Film & TV

Blade Runner 2049 : The Politics of Hollywood Hacks

Ryan Gosling in Blade Runner 2049 (Photo: Alcon Ent.)
Dystopia fatigue sets in, and boredom results.

The highly stylized 1982 science-fiction film Blade Runner was probably an influence on 2046, Wong Kar-wai’s wondrous, poetic art-movie investigation into a science-fiction writer’s romantic history with several women. Now it appears that 2046 has, in turn, influenced the reboot of remake-crazy Hollywood’s Blade Runner, which appends a random date to its otherwise pointless title: “Blade Runner 2049.”

Here, the conflict between human police and replicants (rogue robots who long to be human) gets replayed by K (Ryan Gosling), an officer whose trek into the future’s vast wastelands repeats the same mission — and the same turquoise-tinted miasma — depicted in the original film. Once again, the job is to terminate unruly replicants, but this time they must stop an impending revolution.

The replicants in Blade Runner 2049 present no political allegory (unless panic-stricken viewers see Antifa clones — inhuman despoilers of liberty — under every bed), but their conflict with K revives a problem that already existed in the first film, based on Philip K. Dick’s novel Do Androids Dream of Electric Sheep?: The man-vs.-robot concept is banal except to those who admire Dick’s dystopian fantasy as prophecy.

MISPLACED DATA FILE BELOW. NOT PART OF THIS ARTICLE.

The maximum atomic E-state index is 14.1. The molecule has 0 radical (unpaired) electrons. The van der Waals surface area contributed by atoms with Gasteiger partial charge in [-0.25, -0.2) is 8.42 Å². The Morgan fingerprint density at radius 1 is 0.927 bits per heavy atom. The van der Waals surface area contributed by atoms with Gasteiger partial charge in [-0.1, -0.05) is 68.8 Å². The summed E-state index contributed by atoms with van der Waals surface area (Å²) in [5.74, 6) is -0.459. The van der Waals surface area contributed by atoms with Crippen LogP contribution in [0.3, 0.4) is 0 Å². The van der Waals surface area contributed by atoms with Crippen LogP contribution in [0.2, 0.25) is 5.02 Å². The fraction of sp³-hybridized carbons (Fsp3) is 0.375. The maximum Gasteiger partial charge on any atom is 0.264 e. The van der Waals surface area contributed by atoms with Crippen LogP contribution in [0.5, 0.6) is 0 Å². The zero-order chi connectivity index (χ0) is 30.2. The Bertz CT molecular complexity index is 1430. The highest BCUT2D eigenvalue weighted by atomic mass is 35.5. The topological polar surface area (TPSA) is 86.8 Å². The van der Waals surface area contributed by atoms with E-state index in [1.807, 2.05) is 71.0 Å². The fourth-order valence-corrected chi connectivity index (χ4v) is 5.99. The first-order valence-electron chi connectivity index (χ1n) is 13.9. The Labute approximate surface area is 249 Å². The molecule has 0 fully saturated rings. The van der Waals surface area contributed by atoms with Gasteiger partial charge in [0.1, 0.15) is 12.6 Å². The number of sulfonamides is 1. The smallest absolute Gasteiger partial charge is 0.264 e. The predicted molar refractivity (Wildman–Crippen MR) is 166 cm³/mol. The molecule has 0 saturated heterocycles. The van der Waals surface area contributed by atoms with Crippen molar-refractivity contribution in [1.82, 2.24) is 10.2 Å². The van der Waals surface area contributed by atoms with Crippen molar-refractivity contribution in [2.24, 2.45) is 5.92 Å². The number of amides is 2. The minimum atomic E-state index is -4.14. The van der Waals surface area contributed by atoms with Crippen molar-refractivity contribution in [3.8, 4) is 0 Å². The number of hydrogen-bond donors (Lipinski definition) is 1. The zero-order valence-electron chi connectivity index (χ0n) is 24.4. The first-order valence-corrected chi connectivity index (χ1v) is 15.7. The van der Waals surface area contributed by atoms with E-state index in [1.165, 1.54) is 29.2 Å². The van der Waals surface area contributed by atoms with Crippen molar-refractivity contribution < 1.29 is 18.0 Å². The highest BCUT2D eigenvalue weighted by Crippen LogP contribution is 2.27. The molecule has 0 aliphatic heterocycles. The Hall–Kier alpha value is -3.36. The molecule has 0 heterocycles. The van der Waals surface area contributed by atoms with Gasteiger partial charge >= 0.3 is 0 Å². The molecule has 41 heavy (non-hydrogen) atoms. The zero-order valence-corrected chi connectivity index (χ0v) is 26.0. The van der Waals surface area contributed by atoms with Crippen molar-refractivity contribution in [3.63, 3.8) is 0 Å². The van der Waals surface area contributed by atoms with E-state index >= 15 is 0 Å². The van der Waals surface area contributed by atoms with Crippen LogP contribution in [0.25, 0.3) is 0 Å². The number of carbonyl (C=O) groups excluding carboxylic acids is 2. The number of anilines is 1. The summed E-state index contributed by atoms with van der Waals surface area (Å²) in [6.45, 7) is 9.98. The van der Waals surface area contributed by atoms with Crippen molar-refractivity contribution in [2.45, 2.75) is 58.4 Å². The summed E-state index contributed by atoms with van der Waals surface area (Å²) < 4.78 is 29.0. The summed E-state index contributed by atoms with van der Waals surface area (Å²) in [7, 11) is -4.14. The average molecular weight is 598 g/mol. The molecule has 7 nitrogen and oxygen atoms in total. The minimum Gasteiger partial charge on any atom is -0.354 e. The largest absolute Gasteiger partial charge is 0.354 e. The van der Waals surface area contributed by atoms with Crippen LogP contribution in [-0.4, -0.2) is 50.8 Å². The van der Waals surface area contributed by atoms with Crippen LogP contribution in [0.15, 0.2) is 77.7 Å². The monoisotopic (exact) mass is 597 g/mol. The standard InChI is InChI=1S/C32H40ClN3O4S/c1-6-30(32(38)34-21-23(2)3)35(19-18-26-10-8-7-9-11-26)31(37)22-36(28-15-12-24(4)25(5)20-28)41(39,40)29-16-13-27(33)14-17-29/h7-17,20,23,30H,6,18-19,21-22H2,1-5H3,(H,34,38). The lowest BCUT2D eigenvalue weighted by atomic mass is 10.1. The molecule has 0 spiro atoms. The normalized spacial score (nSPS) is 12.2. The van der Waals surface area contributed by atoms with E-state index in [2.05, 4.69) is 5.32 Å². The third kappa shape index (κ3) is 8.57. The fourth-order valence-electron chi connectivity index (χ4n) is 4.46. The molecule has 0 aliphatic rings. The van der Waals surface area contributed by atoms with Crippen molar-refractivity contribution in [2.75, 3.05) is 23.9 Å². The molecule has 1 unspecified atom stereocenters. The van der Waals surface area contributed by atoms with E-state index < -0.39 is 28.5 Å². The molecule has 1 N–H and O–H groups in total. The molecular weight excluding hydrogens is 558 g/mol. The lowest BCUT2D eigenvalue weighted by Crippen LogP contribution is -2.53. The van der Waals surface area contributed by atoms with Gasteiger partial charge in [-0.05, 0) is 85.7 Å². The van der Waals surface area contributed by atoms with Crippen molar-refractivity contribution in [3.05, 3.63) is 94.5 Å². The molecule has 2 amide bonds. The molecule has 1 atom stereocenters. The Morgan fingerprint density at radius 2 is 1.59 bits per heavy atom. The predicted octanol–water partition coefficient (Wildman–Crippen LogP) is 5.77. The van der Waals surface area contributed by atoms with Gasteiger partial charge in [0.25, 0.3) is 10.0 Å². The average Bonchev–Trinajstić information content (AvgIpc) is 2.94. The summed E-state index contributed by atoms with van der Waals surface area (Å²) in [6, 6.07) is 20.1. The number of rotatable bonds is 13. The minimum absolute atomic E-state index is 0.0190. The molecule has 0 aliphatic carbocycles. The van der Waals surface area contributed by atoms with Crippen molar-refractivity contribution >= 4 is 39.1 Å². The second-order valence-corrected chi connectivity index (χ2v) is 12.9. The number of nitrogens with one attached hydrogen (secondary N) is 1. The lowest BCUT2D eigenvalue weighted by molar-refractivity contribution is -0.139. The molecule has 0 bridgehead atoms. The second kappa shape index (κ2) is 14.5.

There is a political problem when sci-fi fantasy trivializes technological complexity (whether social media or artificial intelligence) and then makes matters of intercommunication and self-knowledge, such as K’s internal crisis, a tiresome predicament. Hollywood fails its social and artistic purpose. Yet something about Blade Runner appeals to the imagination of sci-fi fans who can’t get enough of it and to filmmakers such as Wong and now director Denis Villeneuve, who get caught up in its chic, mysterious clichés.

In Blade Runner 2049, dystopia fatigue is unavoidable: Pollution and culture-mixing of whites, blacks, Asians, and Latinos still plague mankind’s future, although K takes it all in stride (in his flying patrol car). K is so hopelessly alienated that his only relief is to employ a hologram, Joi (pouty Ana de Armas), who willingly goes from domestic servant to sex worker. In the most interesting stunt, Joi and a hooker-spy named Luv (Sylvia Hoeks) form an interlink to dupe K into simulating physical intimacy. But this disingenuous scene will disappoint anyone who remembers how Wong’s 2046 delved into desire, sexuality, and personal ethics through a man’s sensual recalling of his troubled love life (plus the passionate, unforgettable performances by Tony Leung, Ziyi Zhang, Gong Li, and Faye Wong). To depict human sexuality less sensitively than Wong does (and as simplemindedly as in Ex Machina) minimizes Blade Runner’s poetic potential, and it doesn’t enlarge Villeneuve’s artistic potential, either.